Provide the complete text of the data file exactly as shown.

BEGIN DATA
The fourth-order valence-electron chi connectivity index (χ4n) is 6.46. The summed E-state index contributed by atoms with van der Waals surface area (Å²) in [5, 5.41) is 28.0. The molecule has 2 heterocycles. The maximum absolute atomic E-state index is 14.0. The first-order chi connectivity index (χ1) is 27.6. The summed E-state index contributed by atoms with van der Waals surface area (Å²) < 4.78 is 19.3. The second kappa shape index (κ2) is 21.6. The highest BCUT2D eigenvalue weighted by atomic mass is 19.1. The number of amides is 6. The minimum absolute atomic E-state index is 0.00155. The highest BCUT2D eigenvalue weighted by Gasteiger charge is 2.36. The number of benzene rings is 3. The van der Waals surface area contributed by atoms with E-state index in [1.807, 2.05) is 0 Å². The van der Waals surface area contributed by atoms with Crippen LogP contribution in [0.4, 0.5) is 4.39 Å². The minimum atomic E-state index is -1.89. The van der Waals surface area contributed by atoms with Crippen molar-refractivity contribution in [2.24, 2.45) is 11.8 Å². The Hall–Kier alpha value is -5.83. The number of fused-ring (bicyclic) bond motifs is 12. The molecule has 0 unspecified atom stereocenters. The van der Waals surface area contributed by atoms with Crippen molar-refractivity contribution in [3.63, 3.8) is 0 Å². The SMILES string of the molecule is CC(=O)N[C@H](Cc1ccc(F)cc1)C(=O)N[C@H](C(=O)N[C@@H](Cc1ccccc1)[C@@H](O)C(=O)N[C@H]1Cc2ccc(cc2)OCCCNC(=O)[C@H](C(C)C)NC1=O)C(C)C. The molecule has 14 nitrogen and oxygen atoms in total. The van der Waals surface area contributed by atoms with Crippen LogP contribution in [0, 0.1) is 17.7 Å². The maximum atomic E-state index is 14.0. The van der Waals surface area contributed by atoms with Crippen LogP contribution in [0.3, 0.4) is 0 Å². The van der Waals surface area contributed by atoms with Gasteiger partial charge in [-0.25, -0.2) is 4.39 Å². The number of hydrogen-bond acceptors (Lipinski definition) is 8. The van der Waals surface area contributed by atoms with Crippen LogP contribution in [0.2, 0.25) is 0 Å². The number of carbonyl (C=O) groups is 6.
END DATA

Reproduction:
The fourth-order valence-electron chi connectivity index (χ4n) is 6.46. The summed E-state index contributed by atoms with van der Waals surface area (Å²) in [5, 5.41) is 28.0. The molecule has 2 heterocycles. The maximum absolute atomic E-state index is 14.0. The first-order chi connectivity index (χ1) is 27.6. The summed E-state index contributed by atoms with van der Waals surface area (Å²) < 4.78 is 19.3. The second kappa shape index (κ2) is 21.6. The highest BCUT2D eigenvalue weighted by atomic mass is 19.1. The number of amides is 6. The minimum absolute atomic E-state index is 0.00155. The highest BCUT2D eigenvalue weighted by Gasteiger charge is 2.36. The number of benzene rings is 3. The van der Waals surface area contributed by atoms with E-state index in [1.807, 2.05) is 0 Å². The van der Waals surface area contributed by atoms with Crippen LogP contribution in [0.4, 0.5) is 4.39 Å². The minimum atomic E-state index is -1.89. The van der Waals surface area contributed by atoms with Crippen molar-refractivity contribution in [2.24, 2.45) is 11.8 Å². The Hall–Kier alpha value is -5.83. The number of fused-ring (bicyclic) bond motifs is 12. The molecule has 0 unspecified atom stereocenters. The van der Waals surface area contributed by atoms with Crippen molar-refractivity contribution in [3.63, 3.8) is 0 Å². The SMILES string of the molecule is CC(=O)N[C@H](Cc1ccc(F)cc1)C(=O)N[C@H](C(=O)N[C@@H](Cc1ccccc1)[C@@H](O)C(=O)N[C@H]1Cc2ccc(cc2)OCCCNC(=O)[C@H](C(C)C)NC1=O)C(C)C. The molecule has 14 nitrogen and oxygen atoms in total. The van der Waals surface area contributed by atoms with Crippen LogP contribution in [0, 0.1) is 17.7 Å². The maximum atomic E-state index is 14.0. The van der Waals surface area contributed by atoms with Crippen LogP contribution in [0.3, 0.4) is 0 Å². The van der Waals surface area contributed by atoms with Gasteiger partial charge in [-0.25, -0.2) is 4.39 Å². The number of hydrogen-bond acceptors (Lipinski definition) is 8. The van der Waals surface area contributed by atoms with Crippen LogP contribution in [0.2, 0.25) is 0 Å². The number of carbonyl (C=O) groups is 6.